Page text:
In the instant case, Gadson meets the Rule 8 pleading standard, as adopted by Swierkiewicz, because she pled facts regarding "the events leading to [her non-hiring], provided relevant dates, and included the . . . nationalities of at least some of the relevant persons involved with [her non-hiring]." Swierkiewicz, 534 U.S. at 514. More specifically, Gadson explains, "I have been desperately trying to be an employee of Long Island Jewish hospital since I knew they were hiring through the summer program" (Compl. ¶ 8); identifies by month and year the five occasions on which the alleged discrimination occurred (id. ¶ 5); notes that she is African-American, and therefore part of a protected class under Title VII (Gadson Letter to Judge Bloom dated March 22, 2006 at 8); and alleges that "individuals of Island Descent has been considered while [my] application[] has been overlooked" (id.). Because Gadson has given LIJH "fair notice of what [her] claims are and the grounds upon which they rest," Swierkiewicz at 514, the court cannot dismiss Gadson's claim of discrimination based on race and/or national origin.

To be sure, the Complaint does not appear, at this time, to present a case that is likely to succeed. Gadson has failed to explain, among other things, what position(s) she applied for, the meaning of the phrase "Island Descent," the identities of the individuals of "Island Descent" whom Gadson believes were considered for employment or hired instead of her, and the basis for her belief that these individuals were hired (and she was not hired) on the basis of race and/or national origin. But such defects are not grounds for dismissal pursuant to Fed. R. Civ. P. 12(b)(6). "[C]laims lacking merit may be dealt with through summary judgment under Rule 56. The liberal notice pleading of Rule 8(a) is the starting point of a simplified pleading system, which was adopted to focus litigation on the merits of a claim." Sweierkiewicz at 514.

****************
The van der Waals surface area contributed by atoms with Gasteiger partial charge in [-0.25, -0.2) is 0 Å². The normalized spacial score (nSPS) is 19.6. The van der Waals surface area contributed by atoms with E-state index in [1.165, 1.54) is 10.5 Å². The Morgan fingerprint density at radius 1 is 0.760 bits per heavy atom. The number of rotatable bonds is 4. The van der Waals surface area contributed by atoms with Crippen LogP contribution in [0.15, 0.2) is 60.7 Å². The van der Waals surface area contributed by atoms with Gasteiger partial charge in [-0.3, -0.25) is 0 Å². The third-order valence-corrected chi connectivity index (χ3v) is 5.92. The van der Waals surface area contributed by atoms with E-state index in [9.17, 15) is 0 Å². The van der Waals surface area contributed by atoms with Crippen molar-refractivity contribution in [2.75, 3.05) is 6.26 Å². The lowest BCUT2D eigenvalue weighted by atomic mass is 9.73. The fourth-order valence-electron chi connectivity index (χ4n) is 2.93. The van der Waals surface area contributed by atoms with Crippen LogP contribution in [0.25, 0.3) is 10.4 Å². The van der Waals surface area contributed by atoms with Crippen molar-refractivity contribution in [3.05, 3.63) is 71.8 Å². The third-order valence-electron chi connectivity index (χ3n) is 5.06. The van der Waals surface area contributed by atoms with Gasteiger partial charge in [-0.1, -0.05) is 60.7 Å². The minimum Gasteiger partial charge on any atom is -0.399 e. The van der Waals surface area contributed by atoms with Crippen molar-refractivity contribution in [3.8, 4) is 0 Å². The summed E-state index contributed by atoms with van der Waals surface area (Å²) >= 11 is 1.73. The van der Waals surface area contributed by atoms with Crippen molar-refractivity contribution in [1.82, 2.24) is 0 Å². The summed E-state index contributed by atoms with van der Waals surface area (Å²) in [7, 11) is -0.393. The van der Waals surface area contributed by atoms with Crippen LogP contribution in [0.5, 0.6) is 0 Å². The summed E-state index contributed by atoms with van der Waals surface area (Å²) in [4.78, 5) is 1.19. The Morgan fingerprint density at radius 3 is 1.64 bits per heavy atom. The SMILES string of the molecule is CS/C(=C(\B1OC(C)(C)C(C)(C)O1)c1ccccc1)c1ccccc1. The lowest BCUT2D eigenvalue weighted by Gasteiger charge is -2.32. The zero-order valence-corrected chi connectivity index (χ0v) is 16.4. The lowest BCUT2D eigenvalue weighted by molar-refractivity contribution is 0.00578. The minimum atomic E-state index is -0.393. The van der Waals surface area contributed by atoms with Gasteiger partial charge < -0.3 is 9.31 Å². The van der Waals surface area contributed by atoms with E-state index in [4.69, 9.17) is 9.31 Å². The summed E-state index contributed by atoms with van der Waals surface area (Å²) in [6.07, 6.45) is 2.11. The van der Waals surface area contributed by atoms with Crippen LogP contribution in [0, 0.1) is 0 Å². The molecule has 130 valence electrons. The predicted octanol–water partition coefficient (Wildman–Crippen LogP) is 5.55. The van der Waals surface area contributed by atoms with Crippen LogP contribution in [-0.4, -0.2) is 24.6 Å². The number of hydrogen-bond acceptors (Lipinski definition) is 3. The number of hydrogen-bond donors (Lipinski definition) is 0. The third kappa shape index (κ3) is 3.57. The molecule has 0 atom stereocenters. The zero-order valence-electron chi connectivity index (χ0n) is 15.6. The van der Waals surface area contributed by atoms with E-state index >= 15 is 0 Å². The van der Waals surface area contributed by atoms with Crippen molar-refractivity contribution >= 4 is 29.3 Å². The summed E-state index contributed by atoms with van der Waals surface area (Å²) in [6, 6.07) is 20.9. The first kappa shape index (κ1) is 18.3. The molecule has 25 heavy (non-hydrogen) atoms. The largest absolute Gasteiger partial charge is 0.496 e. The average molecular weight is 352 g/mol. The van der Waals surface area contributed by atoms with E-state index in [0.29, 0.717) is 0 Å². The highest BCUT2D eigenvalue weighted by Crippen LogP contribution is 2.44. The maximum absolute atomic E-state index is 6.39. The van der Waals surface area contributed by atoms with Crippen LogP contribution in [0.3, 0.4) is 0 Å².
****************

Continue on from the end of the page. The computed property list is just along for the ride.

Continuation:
To the extent the Defendant requires additional information in order to defend itself against Plaintiff's allegations of discrimination of the basis of race and national origin, it may obtain that information through the ordinary tools of discovery, such as by soliciting answers to interrogatories and testimony at deposition. Should it then continue to believe that Gadson's claims of racial and national-origin discrimination lack merit, it may then move the court to dismiss the Complaint under the standards for summary judgment set forth in Fed. R. Civ. P. 56.

Gadson has not, however, alleged facts amounting to a cause of action based on her allegation that "there are several positions that are filled by the family members who are already at the hospital." (Compl. ¶ 8.) This assertion does not state a cause of action because it alleges nepotism, not discrimination on the basis of "race, color, religion, sex, or national origin." Title VII of the Civil Rights Act of 1964, 42 U.S.C. § 2000e-2(a)(1) (1994). That claim must therefore be dismissed.

V. CONCLUSION

For the reasons set forth above, LIJH's motion to dismiss is GRANTED with respect to Gadson's claim of nepotism and DENIED with respect to Gadson's claim of discrimination based on race and/or national origin.

SO ORDERED.

NICHOLAS G. GARAUFIS United States District Judge

20070321

© 1992-2007 VersusLaw Inc.



Buy This Entire Record For $7.95

Official citation and/or docket number and footnotes (if any) for this case available with purchase.

Learn more about what you receive with purchase of this case.